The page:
Senate approves Rep. Lower resolution blocking governor’s power grab

Categories: Lower News

Important environmental input panels will remain in place

State Rep. Jim Lower today praised his colleagues in the Michigan Senate for approving his resolution to block a power grab from the new governor that overstepped the fundamental division of powers between the governor’s office and Legislature. The Michigan House approved the measure last week.

Without House Concurrent Resolution 1, Lower said an executive order issued by Gov. Gretchen Whitmer would have eliminated three important environmental commissions established in statute by the Legislature last year.

“This executive order amounted to a de facto veto of the current law – a clear abuse of her power,” said Lower, of Cedar Lake. “Gov. Whitmer went too far and we have a duty to protect the will of the people and reject any executive order that repeals a law.”

The input panels the governor’s executive order would have abolished were put into law last year to give citizens a much-needed voice in the rule-making process, increasing the transparency and accountability of the Michigan Department of Environmental Quality. Prior to the creation of review committees, citizens and small businesses had no recourse to appeal new rules made by the DEQ and were stuck with the consequences, unless they decided to pursue costly and time-consuming appeals through the courts.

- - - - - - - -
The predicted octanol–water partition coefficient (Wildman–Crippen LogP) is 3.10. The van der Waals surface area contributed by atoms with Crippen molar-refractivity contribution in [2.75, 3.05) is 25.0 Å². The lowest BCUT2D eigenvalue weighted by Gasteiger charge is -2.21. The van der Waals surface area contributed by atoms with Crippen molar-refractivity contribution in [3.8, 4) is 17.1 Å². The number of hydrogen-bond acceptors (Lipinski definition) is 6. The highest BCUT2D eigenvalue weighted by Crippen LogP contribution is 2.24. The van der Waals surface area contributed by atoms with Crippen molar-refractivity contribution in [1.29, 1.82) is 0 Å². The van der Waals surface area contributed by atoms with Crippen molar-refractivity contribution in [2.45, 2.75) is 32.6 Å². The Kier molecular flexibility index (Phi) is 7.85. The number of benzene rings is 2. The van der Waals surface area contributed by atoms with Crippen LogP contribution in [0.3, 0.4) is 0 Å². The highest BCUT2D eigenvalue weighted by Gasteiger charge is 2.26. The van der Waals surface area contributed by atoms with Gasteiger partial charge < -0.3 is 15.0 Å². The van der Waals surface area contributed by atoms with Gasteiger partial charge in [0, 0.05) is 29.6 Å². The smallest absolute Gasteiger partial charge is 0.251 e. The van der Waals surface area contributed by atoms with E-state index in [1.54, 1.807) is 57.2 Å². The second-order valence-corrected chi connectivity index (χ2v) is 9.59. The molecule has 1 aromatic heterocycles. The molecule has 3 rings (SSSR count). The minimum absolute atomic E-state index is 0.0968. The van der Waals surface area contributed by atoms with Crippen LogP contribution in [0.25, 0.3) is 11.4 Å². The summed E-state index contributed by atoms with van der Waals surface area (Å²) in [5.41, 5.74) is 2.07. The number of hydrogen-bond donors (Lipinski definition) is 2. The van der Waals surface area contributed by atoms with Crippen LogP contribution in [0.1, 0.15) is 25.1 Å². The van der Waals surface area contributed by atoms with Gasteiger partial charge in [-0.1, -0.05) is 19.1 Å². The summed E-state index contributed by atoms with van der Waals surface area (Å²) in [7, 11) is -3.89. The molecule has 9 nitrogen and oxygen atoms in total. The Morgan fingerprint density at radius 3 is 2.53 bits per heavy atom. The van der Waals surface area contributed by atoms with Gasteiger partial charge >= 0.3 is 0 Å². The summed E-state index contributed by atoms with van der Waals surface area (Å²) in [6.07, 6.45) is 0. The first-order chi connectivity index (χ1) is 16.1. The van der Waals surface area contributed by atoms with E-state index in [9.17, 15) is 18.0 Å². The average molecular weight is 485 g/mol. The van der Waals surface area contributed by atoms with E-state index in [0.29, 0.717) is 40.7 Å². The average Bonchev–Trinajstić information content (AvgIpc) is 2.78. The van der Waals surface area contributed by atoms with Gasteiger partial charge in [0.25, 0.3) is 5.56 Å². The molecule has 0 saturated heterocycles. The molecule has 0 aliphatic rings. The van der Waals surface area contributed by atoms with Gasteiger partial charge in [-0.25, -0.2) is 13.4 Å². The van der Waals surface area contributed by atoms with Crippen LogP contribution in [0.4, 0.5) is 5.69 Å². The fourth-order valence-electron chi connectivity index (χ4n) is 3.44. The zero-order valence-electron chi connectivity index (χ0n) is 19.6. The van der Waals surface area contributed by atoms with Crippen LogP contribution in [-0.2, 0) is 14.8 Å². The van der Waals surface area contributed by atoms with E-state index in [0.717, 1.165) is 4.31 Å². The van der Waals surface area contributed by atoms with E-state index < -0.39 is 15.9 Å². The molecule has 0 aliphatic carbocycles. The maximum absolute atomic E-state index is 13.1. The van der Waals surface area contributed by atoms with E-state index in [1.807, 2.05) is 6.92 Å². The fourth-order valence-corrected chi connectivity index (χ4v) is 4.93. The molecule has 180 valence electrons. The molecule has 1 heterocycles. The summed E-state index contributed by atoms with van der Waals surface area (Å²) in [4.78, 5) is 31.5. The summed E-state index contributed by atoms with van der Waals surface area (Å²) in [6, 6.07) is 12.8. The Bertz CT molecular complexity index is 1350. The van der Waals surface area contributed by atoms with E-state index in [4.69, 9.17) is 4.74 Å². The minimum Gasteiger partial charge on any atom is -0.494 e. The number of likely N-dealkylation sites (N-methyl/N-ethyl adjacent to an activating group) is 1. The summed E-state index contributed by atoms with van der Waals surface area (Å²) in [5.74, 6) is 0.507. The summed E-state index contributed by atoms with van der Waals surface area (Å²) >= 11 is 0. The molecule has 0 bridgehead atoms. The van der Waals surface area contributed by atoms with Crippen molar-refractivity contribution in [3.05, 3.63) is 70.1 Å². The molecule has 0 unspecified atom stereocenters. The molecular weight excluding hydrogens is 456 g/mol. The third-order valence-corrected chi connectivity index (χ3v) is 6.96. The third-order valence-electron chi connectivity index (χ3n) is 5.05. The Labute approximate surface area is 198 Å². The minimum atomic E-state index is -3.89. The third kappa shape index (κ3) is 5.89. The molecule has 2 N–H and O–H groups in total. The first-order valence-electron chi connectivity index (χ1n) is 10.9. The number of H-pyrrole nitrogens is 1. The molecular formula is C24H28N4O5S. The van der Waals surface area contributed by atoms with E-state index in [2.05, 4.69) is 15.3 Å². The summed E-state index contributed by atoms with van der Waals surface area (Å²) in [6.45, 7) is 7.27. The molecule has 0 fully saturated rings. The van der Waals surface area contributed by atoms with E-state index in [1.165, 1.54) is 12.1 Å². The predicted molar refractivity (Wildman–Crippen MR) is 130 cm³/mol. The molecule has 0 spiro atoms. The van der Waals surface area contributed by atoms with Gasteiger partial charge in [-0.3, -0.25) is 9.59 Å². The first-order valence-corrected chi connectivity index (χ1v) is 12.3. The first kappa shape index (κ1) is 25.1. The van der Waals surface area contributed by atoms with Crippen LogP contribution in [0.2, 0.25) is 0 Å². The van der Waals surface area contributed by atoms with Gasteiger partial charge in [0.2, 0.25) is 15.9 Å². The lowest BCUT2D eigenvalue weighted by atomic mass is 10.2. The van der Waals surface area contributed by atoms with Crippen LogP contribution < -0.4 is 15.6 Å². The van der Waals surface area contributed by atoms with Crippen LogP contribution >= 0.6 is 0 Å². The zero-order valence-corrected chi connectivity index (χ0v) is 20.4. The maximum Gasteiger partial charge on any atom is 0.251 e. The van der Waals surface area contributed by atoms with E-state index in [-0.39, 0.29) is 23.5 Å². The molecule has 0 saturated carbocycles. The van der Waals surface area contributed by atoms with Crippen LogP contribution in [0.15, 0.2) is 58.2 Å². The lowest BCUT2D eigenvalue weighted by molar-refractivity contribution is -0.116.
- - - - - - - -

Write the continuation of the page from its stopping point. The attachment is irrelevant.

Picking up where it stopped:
“It’s disingenuous to characterize rejecting this executive order as somehow flying in the face of clean water. Nothing about this decision will hurt the environment,” Lower said. “We all care about clean water, but we also care about injecting common sense into the rules that are put in place. It’s always good to seek a wide array of input from the people who are going to be affected by state regulations.”

Because the Legislature does not have the power to edit individual lines, Lower said the executive order had to be rejected in its entirety.

“I hope the governor’s office will work with us to correct her mistake and remove the pieces of the executive order that went too far,” Lower said. “It is possible to continue to work together on a new executive order and retain the areas where we find common ground.”

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